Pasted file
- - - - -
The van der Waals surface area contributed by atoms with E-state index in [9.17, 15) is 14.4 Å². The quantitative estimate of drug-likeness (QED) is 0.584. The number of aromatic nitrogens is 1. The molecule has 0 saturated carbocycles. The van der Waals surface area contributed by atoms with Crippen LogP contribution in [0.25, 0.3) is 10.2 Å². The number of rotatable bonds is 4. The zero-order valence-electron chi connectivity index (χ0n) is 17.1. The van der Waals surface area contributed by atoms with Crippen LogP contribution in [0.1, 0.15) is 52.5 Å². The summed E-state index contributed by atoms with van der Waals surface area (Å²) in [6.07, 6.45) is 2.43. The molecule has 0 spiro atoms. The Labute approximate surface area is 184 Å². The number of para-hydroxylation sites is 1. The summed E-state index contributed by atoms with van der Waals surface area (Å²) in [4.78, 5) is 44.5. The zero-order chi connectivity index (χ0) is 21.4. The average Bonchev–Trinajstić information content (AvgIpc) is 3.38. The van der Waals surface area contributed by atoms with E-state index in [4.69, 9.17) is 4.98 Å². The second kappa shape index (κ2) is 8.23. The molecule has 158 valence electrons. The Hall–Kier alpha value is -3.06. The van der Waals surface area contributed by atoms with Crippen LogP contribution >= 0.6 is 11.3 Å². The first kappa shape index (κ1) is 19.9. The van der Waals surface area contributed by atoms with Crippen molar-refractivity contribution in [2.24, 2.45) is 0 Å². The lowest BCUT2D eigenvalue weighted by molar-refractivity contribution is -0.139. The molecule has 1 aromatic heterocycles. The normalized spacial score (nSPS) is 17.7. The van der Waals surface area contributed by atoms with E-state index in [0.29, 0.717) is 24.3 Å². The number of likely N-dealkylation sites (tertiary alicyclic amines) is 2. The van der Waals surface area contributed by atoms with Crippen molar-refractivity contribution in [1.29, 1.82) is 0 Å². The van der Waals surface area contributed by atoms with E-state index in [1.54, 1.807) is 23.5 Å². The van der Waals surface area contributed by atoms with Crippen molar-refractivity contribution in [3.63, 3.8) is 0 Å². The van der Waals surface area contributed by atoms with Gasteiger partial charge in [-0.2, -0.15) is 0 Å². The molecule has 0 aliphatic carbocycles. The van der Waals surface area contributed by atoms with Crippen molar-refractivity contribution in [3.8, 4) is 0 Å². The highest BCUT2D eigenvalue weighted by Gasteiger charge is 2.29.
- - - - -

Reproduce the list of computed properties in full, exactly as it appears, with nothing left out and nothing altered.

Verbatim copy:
The van der Waals surface area contributed by atoms with E-state index in [9.17, 15) is 14.4 Å². The quantitative estimate of drug-likeness (QED) is 0.584. The number of aromatic nitrogens is 1. The molecule has 0 saturated carbocycles. The van der Waals surface area contributed by atoms with Crippen LogP contribution in [0.25, 0.3) is 10.2 Å². The number of rotatable bonds is 4. The zero-order valence-electron chi connectivity index (χ0n) is 17.1. The van der Waals surface area contributed by atoms with Crippen LogP contribution in [0.1, 0.15) is 52.5 Å². The summed E-state index contributed by atoms with van der Waals surface area (Å²) in [6.07, 6.45) is 2.43. The molecule has 0 spiro atoms. The Labute approximate surface area is 184 Å². The number of para-hydroxylation sites is 1. The summed E-state index contributed by atoms with van der Waals surface area (Å²) in [4.78, 5) is 44.5. The zero-order chi connectivity index (χ0) is 21.4. The average Bonchev–Trinajstić information content (AvgIpc) is 3.38. The van der Waals surface area contributed by atoms with E-state index in [4.69, 9.17) is 4.98 Å². The second kappa shape index (κ2) is 8.23. The molecule has 158 valence electrons. The Hall–Kier alpha value is -3.06. The van der Waals surface area contributed by atoms with Crippen LogP contribution >= 0.6 is 11.3 Å². The first kappa shape index (κ1) is 19.9. The van der Waals surface area contributed by atoms with Crippen molar-refractivity contribution in [2.24, 2.45) is 0 Å². The lowest BCUT2D eigenvalue weighted by molar-refractivity contribution is -0.139. The molecule has 1 aromatic heterocycles. The normalized spacial score (nSPS) is 17.7. The van der Waals surface area contributed by atoms with E-state index in [0.29, 0.717) is 24.3 Å². The number of likely N-dealkylation sites (tertiary alicyclic amines) is 2. The van der Waals surface area contributed by atoms with Crippen molar-refractivity contribution in [1.29, 1.82) is 0 Å². The van der Waals surface area contributed by atoms with E-state index in [1.54, 1.807) is 23.5 Å². The van der Waals surface area contributed by atoms with Crippen molar-refractivity contribution in [3.63, 3.8) is 0 Å². The van der Waals surface area contributed by atoms with Gasteiger partial charge in [-0.2, -0.15) is 0 Å². The molecule has 0 aliphatic carbocycles. The van der Waals surface area contributed by atoms with Crippen molar-refractivity contribution in [3.8, 4) is 0 Å². The highest BCUT2D eigenvalue weighted by Gasteiger charge is 2.29.